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Ohio, six other states sue NCAA over transfer rules, arguing it violates antitrust laws

The March Madness logo is seen during a men's college basketball NCAA tournament.
The March Madness logo is seen during a men's college basketball NCAA tournament.

Ohio Attorney General Dave Yost and six other states’ attorneys general sued the National Collegiate Athletic Association (NCAA) over one of its transfer eligibility directives.

The antitrust lawsuit filed Thursday targets a bylaw that bars some NCAA Division 1 student athletes, who transfer from one school to another, from participating on the field or court for an entire year.

Since 2021, first-time transfers haven't fallen under that directive, and the NCAA will waive the rule for some subsequent transfers, according to Yost. But in a media release, Yost said the NCAA will also “deny waivers for no legitimate reason.”

“As you look at who gets waivers and who doesn't get waivers, the decisions seem to be all over the board, seem to be arbitrary,” he said during a virtual media conference. “This just speaks to the collusive and anti-competitive nature of the NCAA's decision making.”

Although he said the lawsuit was not on behalf of any single athlete, he named several who have been affected by the rule—including Aziz Bandaogo, a two-time transfer now at the University of Cincinnati who was initially denied a waiver.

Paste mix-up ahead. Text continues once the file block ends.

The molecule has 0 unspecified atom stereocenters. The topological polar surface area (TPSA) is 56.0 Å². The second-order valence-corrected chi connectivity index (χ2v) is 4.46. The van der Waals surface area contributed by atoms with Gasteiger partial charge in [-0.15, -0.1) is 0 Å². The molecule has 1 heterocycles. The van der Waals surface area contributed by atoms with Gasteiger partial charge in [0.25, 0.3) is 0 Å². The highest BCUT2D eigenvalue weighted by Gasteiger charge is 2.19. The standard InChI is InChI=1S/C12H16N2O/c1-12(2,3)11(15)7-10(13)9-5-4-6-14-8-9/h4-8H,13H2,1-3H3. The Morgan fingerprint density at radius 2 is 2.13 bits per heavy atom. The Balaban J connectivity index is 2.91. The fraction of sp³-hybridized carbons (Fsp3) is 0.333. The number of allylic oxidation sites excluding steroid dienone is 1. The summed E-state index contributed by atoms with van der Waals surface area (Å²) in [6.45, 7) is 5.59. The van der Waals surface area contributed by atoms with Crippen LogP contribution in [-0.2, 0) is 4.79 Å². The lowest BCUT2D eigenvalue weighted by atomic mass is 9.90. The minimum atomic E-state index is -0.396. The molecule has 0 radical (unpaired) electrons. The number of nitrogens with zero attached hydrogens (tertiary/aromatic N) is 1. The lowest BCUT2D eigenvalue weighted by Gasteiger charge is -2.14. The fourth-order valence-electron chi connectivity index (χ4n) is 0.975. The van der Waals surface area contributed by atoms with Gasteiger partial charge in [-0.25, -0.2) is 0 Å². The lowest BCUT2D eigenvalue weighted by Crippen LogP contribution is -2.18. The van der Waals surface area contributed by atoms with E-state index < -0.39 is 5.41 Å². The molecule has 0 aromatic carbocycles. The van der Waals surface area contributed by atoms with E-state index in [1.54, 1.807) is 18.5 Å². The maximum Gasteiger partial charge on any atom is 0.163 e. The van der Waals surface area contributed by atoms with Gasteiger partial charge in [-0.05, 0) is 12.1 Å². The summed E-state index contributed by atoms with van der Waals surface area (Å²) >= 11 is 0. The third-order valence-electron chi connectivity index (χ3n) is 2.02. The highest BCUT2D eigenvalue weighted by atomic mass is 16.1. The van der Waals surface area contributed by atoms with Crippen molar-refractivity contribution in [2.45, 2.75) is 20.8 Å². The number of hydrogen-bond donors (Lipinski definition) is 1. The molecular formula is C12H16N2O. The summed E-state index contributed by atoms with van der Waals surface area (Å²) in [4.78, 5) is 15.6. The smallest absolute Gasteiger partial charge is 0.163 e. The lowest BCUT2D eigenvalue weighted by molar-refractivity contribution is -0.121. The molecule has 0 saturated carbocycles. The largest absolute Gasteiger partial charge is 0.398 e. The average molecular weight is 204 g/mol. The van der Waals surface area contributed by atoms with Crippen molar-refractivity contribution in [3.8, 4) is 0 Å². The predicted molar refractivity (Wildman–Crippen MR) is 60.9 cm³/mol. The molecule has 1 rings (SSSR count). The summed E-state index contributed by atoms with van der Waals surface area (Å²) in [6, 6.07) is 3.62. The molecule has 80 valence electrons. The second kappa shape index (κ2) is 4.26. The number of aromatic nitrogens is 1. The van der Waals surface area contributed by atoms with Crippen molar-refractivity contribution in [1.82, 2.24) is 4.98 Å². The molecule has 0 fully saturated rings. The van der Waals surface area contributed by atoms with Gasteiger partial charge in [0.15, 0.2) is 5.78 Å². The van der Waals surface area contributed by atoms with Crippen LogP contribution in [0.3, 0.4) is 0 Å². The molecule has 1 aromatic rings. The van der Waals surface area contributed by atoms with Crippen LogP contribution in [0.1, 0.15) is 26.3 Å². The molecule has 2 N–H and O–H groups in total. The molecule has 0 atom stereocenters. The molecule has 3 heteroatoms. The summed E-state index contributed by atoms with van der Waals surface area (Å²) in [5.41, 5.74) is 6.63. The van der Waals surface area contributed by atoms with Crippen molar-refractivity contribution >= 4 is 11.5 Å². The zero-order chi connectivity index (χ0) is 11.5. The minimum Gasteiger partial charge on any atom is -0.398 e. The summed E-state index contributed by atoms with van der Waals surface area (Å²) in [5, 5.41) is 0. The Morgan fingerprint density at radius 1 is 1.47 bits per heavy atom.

In the era of name, image and likeness (NIL) laws that enable college athletes to make money, the NCAA’s one-year delay can deal a serious economic blow to them if they’re forced to sit out, Yost said. “The deck is stacked against these kids, and it's not surprising that most of them swallow hard, either don't transfer or take their one-year hit on their eligibility,” he said.

Colorado, Illinois, New York, North Carolina, Tennessee and West Virginia have all signed on to the federal lawsuit.

In an email statement, an NCAA spokesperson said the organization was “disappointed” states had gone the legal route for resolution, and said it could result in “team rosters changing monthly or weekly.”

“The NCAA believes that if a member school objects to a rule or policy, that member should propose alternative rules that apply to everyone, not turn to lawsuits to bypass the system they designed,” the spokesperson wrote.

Yost said they want an injunction against enforcing the transfer eligibility rule and another rule on restitution—and he’d like to see a ruling in a matter of days, not weeks. Filed in the U.S. District Court for the Northern District of West Virginia, the full legal text can be read here.

Sarah Donaldson covers government, policy, politics and elections for the Ohio Public Radio and Television Statehouse News Bureau. Contact her at